Do you need the best and most expensive equipment to get the best recordings? Inspo: Classic Laurel

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I have just sold a fabulous Neumann KM184 microphone, an industry standard for recording stringed instruments, including acoustic guitars. Why?

Good question. Well bear with me, there is some kind of method in this madness. I have spent hours upon hours learning recording techniques. Experimenting with various microphones and mic placement, from stereo and spaced pairs to XY and V, with a range of mics from Neumann, Rode, and Audio Technica, spending huge amounts of money on acoustic treatments for the studio, all in pursuit of that ‘perfect’ acoustic sound! And sure, there is nothing wrong with this, however, when it comes to writing and recording songs, I have come to understand and appreciate more fully, just how important the performance is. I would say, over and above, by some margin, that of the quality of the recording.

Now this newfound understanding didn’t come lightly, it smacked me in the face with some velocity!

Classic Laurel

There is a fabulous artist, you may have heard of her, called Laurel, known as Classic Laurel on social channels. I came by an interview she gave to Audient by chance, if that’s a thing. Here she was in her very simple, ‘untreated’ home recording studio, using a moderately priced vocal mic, and DI’ing straight into her sound card with her electric guitar (OK no mics/treatment necessary for electric/DI). Fold-back monitors against bare breeze-block walls – using limiters more for the effect! Literally maxing them out. I mean, it’s like she took the book ‘How to record in a home studio’ and used it only to raise her laptop to view the screen more comfortably – and yet.. and yet.. she is smashing it!

Freedom to create and record songs without rules or limitations

If you haven’t already done so, I urge you to check Laurel out, and listen to her recordings. Where are the reflections on her vocal takes? And is that really a question the majority of listeners would ever ask? Hey – maybe she recorded the final vocal takes at a pro studio? I can’t say, it sounds that good! But my point, and what I have learned from this very talented artist and producer, is this: without rules, without precision and attention to detail on recording techniques, Laurel is free in her performance.. it shows! Her songs are engaging, they’re natural, and they are frequently on loop in my car! The performance here is everything, the quirkiness, and the rawness is fresh. And it’s addictive, you feel it in your bones! Laurel’s performance resonates with the creativity within, it’s honest and it is her! And it is her individuality that is captured in this way, and that has to be how one can stand out from all the rest.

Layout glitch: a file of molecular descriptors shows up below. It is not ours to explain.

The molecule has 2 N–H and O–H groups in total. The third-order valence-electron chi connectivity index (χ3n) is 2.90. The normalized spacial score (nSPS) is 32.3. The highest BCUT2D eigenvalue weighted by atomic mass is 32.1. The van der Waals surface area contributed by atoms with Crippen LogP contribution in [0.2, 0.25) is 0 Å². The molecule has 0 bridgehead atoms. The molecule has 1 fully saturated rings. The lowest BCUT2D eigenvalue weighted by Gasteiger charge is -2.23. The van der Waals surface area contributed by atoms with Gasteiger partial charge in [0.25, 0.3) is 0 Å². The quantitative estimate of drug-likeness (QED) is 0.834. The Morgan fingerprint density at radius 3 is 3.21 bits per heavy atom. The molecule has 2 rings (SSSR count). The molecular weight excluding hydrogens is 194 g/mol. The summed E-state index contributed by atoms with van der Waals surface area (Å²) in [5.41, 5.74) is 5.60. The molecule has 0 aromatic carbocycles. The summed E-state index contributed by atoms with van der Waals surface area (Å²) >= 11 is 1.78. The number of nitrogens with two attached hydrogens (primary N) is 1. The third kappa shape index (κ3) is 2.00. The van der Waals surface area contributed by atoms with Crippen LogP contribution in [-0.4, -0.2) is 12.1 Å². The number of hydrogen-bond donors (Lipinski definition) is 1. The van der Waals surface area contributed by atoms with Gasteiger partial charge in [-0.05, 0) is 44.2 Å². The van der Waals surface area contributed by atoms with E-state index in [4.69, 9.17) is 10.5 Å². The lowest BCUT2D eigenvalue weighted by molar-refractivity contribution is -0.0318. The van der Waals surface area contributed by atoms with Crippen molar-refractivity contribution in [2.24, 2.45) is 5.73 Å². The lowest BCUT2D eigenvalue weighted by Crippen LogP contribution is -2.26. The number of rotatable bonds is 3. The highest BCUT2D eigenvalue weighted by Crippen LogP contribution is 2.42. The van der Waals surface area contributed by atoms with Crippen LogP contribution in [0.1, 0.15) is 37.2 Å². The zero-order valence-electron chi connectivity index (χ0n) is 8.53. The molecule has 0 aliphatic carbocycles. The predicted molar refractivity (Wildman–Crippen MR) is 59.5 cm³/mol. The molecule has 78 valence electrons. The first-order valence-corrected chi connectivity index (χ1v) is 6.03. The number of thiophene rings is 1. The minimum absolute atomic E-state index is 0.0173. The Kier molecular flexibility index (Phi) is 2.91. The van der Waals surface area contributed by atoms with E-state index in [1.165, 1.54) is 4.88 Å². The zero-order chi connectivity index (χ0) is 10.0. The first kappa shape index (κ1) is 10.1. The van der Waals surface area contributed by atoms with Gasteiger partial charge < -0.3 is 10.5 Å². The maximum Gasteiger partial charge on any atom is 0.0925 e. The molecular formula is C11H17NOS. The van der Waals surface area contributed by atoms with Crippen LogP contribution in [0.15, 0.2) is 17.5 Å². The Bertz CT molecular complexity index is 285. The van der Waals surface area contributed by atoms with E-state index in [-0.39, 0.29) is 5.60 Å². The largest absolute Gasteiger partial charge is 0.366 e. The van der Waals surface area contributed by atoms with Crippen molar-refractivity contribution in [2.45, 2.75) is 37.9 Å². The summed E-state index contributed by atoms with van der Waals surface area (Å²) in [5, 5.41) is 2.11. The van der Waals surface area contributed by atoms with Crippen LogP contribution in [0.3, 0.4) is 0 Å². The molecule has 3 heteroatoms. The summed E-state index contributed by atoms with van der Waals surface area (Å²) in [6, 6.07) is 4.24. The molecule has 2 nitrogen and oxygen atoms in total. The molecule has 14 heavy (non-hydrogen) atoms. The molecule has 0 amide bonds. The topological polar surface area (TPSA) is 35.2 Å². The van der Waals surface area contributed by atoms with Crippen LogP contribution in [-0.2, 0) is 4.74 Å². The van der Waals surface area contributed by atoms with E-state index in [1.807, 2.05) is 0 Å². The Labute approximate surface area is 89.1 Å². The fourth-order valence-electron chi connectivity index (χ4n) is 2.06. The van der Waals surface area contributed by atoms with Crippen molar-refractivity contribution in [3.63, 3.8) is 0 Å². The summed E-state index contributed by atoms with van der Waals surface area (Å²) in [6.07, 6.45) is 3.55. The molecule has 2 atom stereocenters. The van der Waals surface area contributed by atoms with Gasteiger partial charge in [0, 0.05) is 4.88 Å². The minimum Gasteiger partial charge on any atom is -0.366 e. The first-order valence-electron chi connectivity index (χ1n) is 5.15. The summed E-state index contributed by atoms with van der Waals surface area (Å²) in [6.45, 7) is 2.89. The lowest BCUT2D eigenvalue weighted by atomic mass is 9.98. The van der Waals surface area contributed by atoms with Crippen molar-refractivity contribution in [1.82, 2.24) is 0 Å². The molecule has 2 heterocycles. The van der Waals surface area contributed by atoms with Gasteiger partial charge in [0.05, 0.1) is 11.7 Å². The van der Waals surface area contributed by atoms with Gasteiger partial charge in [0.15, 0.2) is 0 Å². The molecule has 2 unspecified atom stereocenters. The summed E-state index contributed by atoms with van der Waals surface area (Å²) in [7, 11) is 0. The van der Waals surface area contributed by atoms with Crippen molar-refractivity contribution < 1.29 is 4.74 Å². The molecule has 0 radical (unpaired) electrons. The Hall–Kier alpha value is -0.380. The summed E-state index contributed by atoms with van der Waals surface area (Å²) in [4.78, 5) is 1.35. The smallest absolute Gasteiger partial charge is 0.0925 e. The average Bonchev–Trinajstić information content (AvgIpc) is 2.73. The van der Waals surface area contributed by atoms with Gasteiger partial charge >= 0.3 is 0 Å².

Are you overthinking the recording process?

I know I have been! Not overthinking will allow you to be more authentic, more relaxed, and more naturally who you are, and this is what we want to engage with, that’s what I feel anyway. I like Laurel’s approach to producing also, a lot is about experimentation and layering sounds, she’ll even use 3 different kick and snare samples to create a sound she likes. I love that! There is one particular track, my favourite in fact, called ‘Life Worth Living’ – the first song she ever mixed.. in her own words:

I had to.. I had recently left a record company and couldn’t afford to go in to a professional studio, and so I taught myself.

and wow.. watch this space is all I can say!

If the performance is there, is the quality of the recording less significant?

So, I’m not saying, sell all your microphones and grab a tape recorder! Although that in itself would be pretty cool! And I appreciate that this approach to recording may not be suitable if recording an orchestra perhaps. What I am saying is if you’re a singer-songwriter and you’re struggling to get that ‘perfect’ sound, give yourself (and the listener) a break – if the performance is there, then the quality of the recording is less significant. This said I have to say that in the case of Laurel, her recordings sound great too, incredible in fact, but the wow factor is not from the quality of the recording, it’s from her performance or rather performances. It’s her individuality that makes her stand out, and makes me hit repeat.. again and again.

Laurel is proof that you don’t need the best of everything, or have lots of money and time spent in a pro studio to make incredible sounding records –  on the contrary, much could and most likely would be lost if you did. Without the pressure of time and money, or even a producer’s take on what you are trying to let out – as long as you have the means to record, then just have fun, without rules or limitations, have fun and create, it’s your music, your expression and what makes you unique, and that’s what we all want to hear.

And just to further this point on whether you need expensive gear to make great records… can you tell that the lead vocal on the Jones & Ross track ‘Make May For The Summer‘ was recorded on an iPhone, whilst standing in a wardrobe!? Well, it was!

You can check Laurel out on Spotify here hopefully she will inspire you as she has me!


Latest Release

Jones & Ross EP

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